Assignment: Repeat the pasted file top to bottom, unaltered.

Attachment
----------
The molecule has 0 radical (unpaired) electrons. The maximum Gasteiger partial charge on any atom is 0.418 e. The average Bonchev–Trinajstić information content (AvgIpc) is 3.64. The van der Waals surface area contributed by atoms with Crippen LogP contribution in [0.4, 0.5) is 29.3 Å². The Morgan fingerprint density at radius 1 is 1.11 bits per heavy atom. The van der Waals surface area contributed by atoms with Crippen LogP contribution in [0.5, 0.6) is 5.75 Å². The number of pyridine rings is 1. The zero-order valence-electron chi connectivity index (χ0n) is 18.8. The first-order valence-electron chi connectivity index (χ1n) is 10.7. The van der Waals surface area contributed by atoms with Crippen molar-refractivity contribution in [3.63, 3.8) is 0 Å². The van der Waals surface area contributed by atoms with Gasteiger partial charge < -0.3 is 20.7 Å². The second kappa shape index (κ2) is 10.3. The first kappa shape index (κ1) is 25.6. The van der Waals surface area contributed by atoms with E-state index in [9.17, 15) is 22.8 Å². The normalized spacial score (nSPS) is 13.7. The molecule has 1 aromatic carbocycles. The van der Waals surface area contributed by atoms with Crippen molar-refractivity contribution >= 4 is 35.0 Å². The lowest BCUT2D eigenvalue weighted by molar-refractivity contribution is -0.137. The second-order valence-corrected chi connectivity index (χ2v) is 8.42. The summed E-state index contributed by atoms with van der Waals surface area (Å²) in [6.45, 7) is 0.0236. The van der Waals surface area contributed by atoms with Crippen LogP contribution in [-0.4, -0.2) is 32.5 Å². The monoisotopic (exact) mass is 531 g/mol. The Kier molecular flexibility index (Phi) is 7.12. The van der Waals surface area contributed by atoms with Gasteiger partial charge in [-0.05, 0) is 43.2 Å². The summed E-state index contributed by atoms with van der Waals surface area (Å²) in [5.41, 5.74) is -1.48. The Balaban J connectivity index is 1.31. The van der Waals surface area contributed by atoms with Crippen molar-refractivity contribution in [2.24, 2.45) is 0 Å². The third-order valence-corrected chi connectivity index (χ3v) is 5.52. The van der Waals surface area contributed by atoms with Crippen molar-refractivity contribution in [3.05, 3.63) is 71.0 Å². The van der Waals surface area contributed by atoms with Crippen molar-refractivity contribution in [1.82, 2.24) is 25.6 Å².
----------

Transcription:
The molecule has 0 radical (unpaired) electrons. The maximum Gasteiger partial charge on any atom is 0.418 e. The average Bonchev–Trinajstić information content (AvgIpc) is 3.64. The van der Waals surface area contributed by atoms with Crippen LogP contribution in [0.4, 0.5) is 29.3 Å². The Morgan fingerprint density at radius 1 is 1.11 bits per heavy atom. The van der Waals surface area contributed by atoms with Crippen LogP contribution in [0.5, 0.6) is 5.75 Å². The number of pyridine rings is 1. The zero-order valence-electron chi connectivity index (χ0n) is 18.8. The first-order valence-electron chi connectivity index (χ1n) is 10.7. The van der Waals surface area contributed by atoms with Crippen molar-refractivity contribution in [3.63, 3.8) is 0 Å². The van der Waals surface area contributed by atoms with Gasteiger partial charge < -0.3 is 20.7 Å². The second kappa shape index (κ2) is 10.3. The first kappa shape index (κ1) is 25.6. The van der Waals surface area contributed by atoms with E-state index in [9.17, 15) is 22.8 Å². The normalized spacial score (nSPS) is 13.7. The molecule has 1 aromatic carbocycles. The van der Waals surface area contributed by atoms with Crippen molar-refractivity contribution >= 4 is 35.0 Å². The lowest BCUT2D eigenvalue weighted by molar-refractivity contribution is -0.137. The second-order valence-corrected chi connectivity index (χ2v) is 8.42. The summed E-state index contributed by atoms with van der Waals surface area (Å²) in [6.45, 7) is 0.0236. The van der Waals surface area contributed by atoms with Crippen LogP contribution in [-0.4, -0.2) is 32.5 Å². The monoisotopic (exact) mass is 531 g/mol. The Kier molecular flexibility index (Phi) is 7.12. The van der Waals surface area contributed by atoms with Gasteiger partial charge in [-0.05, 0) is 43.2 Å². The summed E-state index contributed by atoms with van der Waals surface area (Å²) in [5.41, 5.74) is -1.48. The Balaban J connectivity index is 1.31. The van der Waals surface area contributed by atoms with Crippen molar-refractivity contribution in [2.24, 2.45) is 0 Å². The third-order valence-corrected chi connectivity index (χ3v) is 5.52. The van der Waals surface area contributed by atoms with Crippen molar-refractivity contribution in [3.05, 3.63) is 71.0 Å². The van der Waals surface area contributed by atoms with Crippen molar-refractivity contribution in [1.82, 2.24) is 25.6 Å².